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Medium-Format Scans

Medium-Format Scans

Medium-Format Scans

Q) I have many film images on 35mm and even more on 6x7cm film. I could never afford to get very many drum-scanned and printed. I want all the detail I’m used to seeing in prints from 6×7 images. That’s why I moved to 6×7 in the first place. I note that Epson has a flatbed, V750-M PRO, that William Neill now uses, and Nikon has the 9000 ED desktop scanner for medium-format film that you’ve used. I’m looking to print my 6×7 images at 16×20 or 20×24. Will either of these scanners serve my needs?

A) There’s no question that a high-end drum scanner or an Imacon scanner will give superior scans. But will you see that much difference in the size prints you want to make? The newer technology of the Epson Perfection V750-M PRO will give you excellent results due to its high dynamic range (4.0) and resolution of 6400 dpi. Another advantage of this flatbed scanner is that it will take negatives or transparencies up to 8×10 inches in size and also will meet the occasional need for scanning reflective copy.

The Nikon Super Coolscan 9000 ED is a film scanner only. It has a resolution of 4000 dpi. The largest sheet of film this scanner can handle is 6x9cm. It does, however, have a dynamic range (4.8) that exceeds the Epson flatbed scanner, which might be important when extracting information from dark shadows. The bottom line is that there are advantages to each, and you’ll have to decide whether you need a scanner that will accommodate the larger film sizes. The Nikon lists for about $1,000 more than the Epson, but both should give you satisfactory prints up to 20×24.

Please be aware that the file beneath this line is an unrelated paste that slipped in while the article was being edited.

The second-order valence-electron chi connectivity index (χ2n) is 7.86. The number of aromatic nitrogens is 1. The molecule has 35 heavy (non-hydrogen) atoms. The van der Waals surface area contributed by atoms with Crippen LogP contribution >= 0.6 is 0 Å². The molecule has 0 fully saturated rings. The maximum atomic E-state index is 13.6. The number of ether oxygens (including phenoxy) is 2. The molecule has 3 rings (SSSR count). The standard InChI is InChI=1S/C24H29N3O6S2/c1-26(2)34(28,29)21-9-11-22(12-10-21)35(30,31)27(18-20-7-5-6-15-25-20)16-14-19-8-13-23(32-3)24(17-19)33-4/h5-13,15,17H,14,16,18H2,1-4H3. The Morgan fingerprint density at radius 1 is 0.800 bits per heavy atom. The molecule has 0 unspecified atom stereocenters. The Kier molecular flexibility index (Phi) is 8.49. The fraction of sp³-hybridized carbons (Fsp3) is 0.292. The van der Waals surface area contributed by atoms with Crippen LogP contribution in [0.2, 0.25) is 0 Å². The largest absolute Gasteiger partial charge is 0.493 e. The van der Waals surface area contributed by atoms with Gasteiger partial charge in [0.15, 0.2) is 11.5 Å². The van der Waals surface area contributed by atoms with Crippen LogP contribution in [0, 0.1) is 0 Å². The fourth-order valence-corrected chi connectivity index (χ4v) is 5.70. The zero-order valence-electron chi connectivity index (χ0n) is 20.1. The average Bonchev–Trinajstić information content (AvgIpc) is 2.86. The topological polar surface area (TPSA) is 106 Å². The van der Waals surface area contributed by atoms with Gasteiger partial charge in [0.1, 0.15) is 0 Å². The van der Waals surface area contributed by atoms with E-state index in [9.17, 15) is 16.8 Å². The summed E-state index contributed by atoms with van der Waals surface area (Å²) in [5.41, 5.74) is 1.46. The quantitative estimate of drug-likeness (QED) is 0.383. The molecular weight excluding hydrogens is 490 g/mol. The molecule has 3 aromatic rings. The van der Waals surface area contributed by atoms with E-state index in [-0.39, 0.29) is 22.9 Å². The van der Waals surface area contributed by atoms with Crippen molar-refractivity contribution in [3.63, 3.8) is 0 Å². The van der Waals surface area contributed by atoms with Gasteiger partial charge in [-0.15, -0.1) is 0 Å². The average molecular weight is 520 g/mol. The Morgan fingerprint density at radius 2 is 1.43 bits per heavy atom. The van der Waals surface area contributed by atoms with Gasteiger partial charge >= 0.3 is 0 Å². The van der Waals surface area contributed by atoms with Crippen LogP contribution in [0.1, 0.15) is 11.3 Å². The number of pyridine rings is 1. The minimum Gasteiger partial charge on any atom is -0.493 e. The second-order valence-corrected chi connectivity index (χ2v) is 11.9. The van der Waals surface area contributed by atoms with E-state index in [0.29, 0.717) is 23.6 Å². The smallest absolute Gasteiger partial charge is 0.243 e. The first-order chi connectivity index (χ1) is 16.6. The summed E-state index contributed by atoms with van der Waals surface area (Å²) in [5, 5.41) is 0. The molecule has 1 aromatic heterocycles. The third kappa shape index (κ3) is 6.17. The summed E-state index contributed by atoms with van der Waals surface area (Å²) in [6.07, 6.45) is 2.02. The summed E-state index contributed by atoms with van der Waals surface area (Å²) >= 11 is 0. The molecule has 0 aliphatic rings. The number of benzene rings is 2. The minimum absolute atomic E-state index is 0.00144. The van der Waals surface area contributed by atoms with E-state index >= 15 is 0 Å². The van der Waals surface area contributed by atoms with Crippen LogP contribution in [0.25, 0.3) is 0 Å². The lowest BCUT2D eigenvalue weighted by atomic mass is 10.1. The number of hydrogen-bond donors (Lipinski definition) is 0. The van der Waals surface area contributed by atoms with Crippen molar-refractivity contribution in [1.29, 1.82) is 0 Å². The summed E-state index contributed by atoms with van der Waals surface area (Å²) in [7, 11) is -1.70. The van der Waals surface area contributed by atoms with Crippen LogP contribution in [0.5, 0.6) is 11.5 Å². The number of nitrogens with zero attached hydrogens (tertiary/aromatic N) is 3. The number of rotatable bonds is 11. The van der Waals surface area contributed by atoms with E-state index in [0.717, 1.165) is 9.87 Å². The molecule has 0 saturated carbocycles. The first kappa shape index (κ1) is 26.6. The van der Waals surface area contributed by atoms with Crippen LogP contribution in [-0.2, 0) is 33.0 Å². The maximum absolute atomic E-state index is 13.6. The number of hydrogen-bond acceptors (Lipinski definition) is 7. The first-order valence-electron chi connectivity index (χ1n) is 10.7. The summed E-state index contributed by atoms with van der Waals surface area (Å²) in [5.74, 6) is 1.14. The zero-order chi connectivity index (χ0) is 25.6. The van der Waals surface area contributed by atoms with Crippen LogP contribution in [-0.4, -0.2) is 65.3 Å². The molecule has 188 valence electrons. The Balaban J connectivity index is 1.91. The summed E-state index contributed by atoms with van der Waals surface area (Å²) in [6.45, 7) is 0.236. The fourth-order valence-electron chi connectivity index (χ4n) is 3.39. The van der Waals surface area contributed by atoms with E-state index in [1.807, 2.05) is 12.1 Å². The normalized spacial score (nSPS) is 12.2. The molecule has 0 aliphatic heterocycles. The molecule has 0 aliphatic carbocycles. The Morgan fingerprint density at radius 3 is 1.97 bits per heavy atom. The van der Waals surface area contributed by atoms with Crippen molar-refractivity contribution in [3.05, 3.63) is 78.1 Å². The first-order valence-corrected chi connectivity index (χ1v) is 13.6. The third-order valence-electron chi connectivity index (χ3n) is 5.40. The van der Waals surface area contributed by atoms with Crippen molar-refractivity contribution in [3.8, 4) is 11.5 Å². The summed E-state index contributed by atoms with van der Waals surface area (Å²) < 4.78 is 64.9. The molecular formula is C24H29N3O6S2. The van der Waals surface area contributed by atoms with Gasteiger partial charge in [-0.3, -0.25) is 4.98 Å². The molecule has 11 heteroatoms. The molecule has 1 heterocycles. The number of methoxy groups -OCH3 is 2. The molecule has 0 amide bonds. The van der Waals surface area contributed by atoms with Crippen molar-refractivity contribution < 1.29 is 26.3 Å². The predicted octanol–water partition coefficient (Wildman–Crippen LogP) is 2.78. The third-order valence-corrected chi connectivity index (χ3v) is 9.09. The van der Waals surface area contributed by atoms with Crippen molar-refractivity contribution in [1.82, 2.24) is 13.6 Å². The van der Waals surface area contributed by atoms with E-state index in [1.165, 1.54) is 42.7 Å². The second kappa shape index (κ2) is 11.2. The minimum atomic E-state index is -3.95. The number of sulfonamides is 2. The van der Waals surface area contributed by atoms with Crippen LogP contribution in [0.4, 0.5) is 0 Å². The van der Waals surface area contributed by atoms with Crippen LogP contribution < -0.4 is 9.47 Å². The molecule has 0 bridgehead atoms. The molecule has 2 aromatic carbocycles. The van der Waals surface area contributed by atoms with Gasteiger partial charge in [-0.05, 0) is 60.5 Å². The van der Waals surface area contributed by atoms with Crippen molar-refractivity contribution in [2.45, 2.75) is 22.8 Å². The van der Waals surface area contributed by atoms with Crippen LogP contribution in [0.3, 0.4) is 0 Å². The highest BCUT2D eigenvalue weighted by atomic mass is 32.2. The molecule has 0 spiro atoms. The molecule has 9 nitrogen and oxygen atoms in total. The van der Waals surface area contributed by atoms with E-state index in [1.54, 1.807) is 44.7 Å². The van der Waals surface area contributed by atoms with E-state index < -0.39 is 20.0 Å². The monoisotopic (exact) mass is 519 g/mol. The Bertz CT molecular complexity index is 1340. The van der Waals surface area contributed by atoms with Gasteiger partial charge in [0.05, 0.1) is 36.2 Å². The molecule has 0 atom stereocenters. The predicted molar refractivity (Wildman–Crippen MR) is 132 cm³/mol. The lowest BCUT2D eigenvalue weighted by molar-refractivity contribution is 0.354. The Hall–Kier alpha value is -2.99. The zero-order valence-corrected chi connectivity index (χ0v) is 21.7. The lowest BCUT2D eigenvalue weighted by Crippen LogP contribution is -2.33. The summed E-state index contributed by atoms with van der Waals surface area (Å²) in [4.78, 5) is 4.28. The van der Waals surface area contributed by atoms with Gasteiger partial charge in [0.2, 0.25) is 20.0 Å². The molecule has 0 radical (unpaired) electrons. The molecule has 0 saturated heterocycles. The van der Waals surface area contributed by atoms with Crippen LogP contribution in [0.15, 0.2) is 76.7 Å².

This image of poppies was photographed with a medium-format camera (Mamiya 645) on transparency film and then scanned using the Nikon Super Coolscan 8000 ED. This image has been enlarged to 40×60 inches with excellent results.

One of North America’s best-known contemporary outdoor and nature photographers and a leader in the field of digital imaging and photographic education, Lepp is the author of many books and the field editor of Outdoor Photographer magazine. One of Canon’s original Explorers of Light, Lepp finds inspiration in advancing technology that fuels creative innovation and expression of his life-long fascination with the natural world.